Washington

Comcast Calls Tennis Channel Decision 'Nakedly Content-Based Restriction'

Reiterates to court that FCC is micromanaging speech via "unprecedented" and "distorted" ruling 8/21/2012 10:58:27 AM Eastern

As expected, Comcast has once again urged the
U.S. Court of Appeals for the District of Columbia to issue an emergency
stay of the enforcement of the FCC's program carriage complaint decision in the
Tennis Channel case.

The
FCC required Comcast to give Tennis comparable tier placement to Comcast's
co-owned NBC Sports Network and Golf Channel -- it had been carrying Tennis on
a sports tier, while those nets are on more widely viewed basic tiers.

In
a response Tuesday to Tennis Channel's opposition to that stay, Comcast said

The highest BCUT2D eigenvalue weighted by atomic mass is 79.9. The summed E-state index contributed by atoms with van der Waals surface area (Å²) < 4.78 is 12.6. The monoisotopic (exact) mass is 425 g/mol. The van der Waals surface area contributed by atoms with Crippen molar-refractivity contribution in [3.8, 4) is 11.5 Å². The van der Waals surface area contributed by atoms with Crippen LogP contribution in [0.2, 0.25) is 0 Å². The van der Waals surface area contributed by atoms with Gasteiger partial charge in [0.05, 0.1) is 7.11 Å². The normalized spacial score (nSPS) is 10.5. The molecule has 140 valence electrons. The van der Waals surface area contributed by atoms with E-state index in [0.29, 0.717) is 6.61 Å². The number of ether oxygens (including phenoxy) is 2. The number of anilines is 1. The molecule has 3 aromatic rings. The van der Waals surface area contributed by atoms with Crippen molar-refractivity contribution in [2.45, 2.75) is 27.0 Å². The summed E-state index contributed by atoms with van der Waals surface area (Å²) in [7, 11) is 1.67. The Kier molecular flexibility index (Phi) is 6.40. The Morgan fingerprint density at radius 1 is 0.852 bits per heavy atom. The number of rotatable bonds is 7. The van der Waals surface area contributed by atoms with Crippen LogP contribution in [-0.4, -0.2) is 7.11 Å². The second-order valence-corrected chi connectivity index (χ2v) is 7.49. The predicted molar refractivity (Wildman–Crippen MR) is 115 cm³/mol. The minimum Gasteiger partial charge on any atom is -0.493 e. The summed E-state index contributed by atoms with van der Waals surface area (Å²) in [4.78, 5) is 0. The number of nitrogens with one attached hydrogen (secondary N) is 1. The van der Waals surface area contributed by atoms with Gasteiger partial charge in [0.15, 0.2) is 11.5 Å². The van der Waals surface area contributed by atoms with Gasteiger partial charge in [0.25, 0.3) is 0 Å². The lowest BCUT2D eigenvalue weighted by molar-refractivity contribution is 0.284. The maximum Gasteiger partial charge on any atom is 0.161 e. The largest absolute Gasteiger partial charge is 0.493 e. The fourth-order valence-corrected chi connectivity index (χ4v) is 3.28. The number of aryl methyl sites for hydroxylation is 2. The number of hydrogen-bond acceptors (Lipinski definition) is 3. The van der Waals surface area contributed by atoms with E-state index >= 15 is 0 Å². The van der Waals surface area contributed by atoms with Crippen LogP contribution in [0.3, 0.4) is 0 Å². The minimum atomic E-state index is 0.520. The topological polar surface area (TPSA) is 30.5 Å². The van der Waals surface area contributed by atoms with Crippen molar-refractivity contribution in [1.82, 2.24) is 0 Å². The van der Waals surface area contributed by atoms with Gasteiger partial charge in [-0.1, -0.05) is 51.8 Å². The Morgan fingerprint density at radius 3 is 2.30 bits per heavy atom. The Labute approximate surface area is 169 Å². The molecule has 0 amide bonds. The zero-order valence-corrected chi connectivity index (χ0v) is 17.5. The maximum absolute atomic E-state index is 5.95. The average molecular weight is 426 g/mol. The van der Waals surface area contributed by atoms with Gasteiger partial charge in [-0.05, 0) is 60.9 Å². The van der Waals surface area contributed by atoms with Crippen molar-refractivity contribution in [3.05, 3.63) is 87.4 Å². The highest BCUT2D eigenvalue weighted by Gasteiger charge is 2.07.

the FCC's carriage order "imposes nakedly content-based restrictions on
Comcast's speech by compelling Comcast to distribute Tennis Channel more
broadly because its speech is "similar" to that of Comcast's affiliated
networks."

It
also calls the decision an "unprecedented, distorted" theory of the
program carriage rules. As it said at the outset, Comcast argues that it will
be irreparably harmed by the decision, that it is likely to win on appeal, that
the stay is in the public interest, and that the stay will not harm Tennis
Channel, none of which it says either the FCC or Tennis refuted in their
opposition to the stay.

While
the FCC's General Counsel issued a partial stay of the decision for Comcast
systems that had not been carrying Tennis at all and had limited capacity to do
so, Comcast said that is hardly relief. "The partial stay issued by the
FCC's General Counsel does not alter the need for a judicial stay," it
argued.

If
the court does not grant the full stay, Comcast will have to provide that
equivalent carriage starting early next month. It has already begun informing
its customers about the possible channel moves
.

 

November